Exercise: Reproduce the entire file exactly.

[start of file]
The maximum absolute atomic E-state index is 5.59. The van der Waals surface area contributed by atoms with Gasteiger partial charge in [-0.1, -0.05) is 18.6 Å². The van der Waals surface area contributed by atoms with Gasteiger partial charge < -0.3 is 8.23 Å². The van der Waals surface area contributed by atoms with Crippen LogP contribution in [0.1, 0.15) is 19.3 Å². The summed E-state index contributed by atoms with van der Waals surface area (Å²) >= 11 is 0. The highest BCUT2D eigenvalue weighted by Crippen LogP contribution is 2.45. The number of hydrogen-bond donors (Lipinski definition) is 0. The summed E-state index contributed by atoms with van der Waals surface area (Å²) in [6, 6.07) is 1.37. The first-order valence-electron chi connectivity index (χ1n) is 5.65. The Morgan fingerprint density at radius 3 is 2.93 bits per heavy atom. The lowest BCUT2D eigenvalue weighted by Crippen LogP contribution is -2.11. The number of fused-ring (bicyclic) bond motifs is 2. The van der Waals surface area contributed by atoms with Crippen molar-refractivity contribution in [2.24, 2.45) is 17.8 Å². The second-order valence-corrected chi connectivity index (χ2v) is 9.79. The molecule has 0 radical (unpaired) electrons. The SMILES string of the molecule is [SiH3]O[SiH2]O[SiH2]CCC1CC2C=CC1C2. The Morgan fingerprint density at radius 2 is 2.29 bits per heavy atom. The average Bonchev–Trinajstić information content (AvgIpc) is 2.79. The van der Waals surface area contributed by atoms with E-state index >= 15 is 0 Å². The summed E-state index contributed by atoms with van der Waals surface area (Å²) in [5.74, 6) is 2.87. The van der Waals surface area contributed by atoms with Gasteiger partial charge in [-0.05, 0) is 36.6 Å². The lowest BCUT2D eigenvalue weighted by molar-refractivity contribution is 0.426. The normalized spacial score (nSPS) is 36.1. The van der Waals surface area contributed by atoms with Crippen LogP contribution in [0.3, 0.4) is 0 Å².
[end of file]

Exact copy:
The maximum absolute atomic E-state index is 5.59. The van der Waals surface area contributed by atoms with Gasteiger partial charge in [-0.1, -0.05) is 18.6 Å². The van der Waals surface area contributed by atoms with Gasteiger partial charge < -0.3 is 8.23 Å². The van der Waals surface area contributed by atoms with Crippen LogP contribution in [0.1, 0.15) is 19.3 Å². The summed E-state index contributed by atoms with van der Waals surface area (Å²) >= 11 is 0. The highest BCUT2D eigenvalue weighted by Crippen LogP contribution is 2.45. The number of hydrogen-bond donors (Lipinski definition) is 0. The summed E-state index contributed by atoms with van der Waals surface area (Å²) in [6, 6.07) is 1.37. The first-order valence-electron chi connectivity index (χ1n) is 5.65. The Morgan fingerprint density at radius 3 is 2.93 bits per heavy atom. The lowest BCUT2D eigenvalue weighted by Crippen LogP contribution is -2.11. The number of fused-ring (bicyclic) bond motifs is 2. The van der Waals surface area contributed by atoms with Crippen molar-refractivity contribution in [2.24, 2.45) is 17.8 Å². The second-order valence-corrected chi connectivity index (χ2v) is 9.79. The molecule has 0 radical (unpaired) electrons. The SMILES string of the molecule is [SiH3]O[SiH2]O[SiH2]CCC1CC2C=CC1C2. The Morgan fingerprint density at radius 2 is 2.29 bits per heavy atom. The average Bonchev–Trinajstić information content (AvgIpc) is 2.79. The van der Waals surface area contributed by atoms with E-state index >= 15 is 0 Å². The summed E-state index contributed by atoms with van der Waals surface area (Å²) in [5.74, 6) is 2.87. The van der Waals surface area contributed by atoms with Gasteiger partial charge in [-0.05, 0) is 36.6 Å². The lowest BCUT2D eigenvalue weighted by molar-refractivity contribution is 0.426. The normalized spacial score (nSPS) is 36.1. The van der Waals surface area contributed by atoms with Crippen LogP contribution in [0.3, 0.4) is 0 Å².